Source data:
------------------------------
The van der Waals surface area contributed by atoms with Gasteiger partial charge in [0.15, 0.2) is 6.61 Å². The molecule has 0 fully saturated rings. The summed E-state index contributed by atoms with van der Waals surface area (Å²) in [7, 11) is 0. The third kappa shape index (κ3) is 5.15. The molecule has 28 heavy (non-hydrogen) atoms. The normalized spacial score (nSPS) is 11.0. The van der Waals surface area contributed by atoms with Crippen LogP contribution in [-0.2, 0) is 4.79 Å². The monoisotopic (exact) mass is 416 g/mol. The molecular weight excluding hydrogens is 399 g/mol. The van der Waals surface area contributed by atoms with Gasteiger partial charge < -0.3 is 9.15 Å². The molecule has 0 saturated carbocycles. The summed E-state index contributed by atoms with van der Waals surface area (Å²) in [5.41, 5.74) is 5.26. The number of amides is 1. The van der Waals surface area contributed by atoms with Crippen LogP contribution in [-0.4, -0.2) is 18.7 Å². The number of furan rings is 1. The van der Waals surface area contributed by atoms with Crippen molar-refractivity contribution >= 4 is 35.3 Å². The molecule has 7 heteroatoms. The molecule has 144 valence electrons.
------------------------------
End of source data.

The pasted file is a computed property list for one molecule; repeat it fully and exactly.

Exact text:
The van der Waals surface area contributed by atoms with Gasteiger partial charge in [0.15, 0.2) is 6.61 Å². The molecule has 0 fully saturated rings. The summed E-state index contributed by atoms with van der Waals surface area (Å²) in [7, 11) is 0. The third kappa shape index (κ3) is 5.15. The molecule has 28 heavy (non-hydrogen) atoms. The normalized spacial score (nSPS) is 11.0. The van der Waals surface area contributed by atoms with Crippen LogP contribution in [-0.2, 0) is 4.79 Å². The monoisotopic (exact) mass is 416 g/mol. The molecular weight excluding hydrogens is 399 g/mol. The van der Waals surface area contributed by atoms with Gasteiger partial charge < -0.3 is 9.15 Å². The molecule has 0 saturated carbocycles. The summed E-state index contributed by atoms with van der Waals surface area (Å²) in [5.41, 5.74) is 5.26. The number of amides is 1. The van der Waals surface area contributed by atoms with Crippen LogP contribution in [-0.4, -0.2) is 18.7 Å². The number of furan rings is 1. The van der Waals surface area contributed by atoms with Crippen molar-refractivity contribution >= 4 is 35.3 Å². The molecule has 7 heteroatoms. The molecule has 144 valence electrons.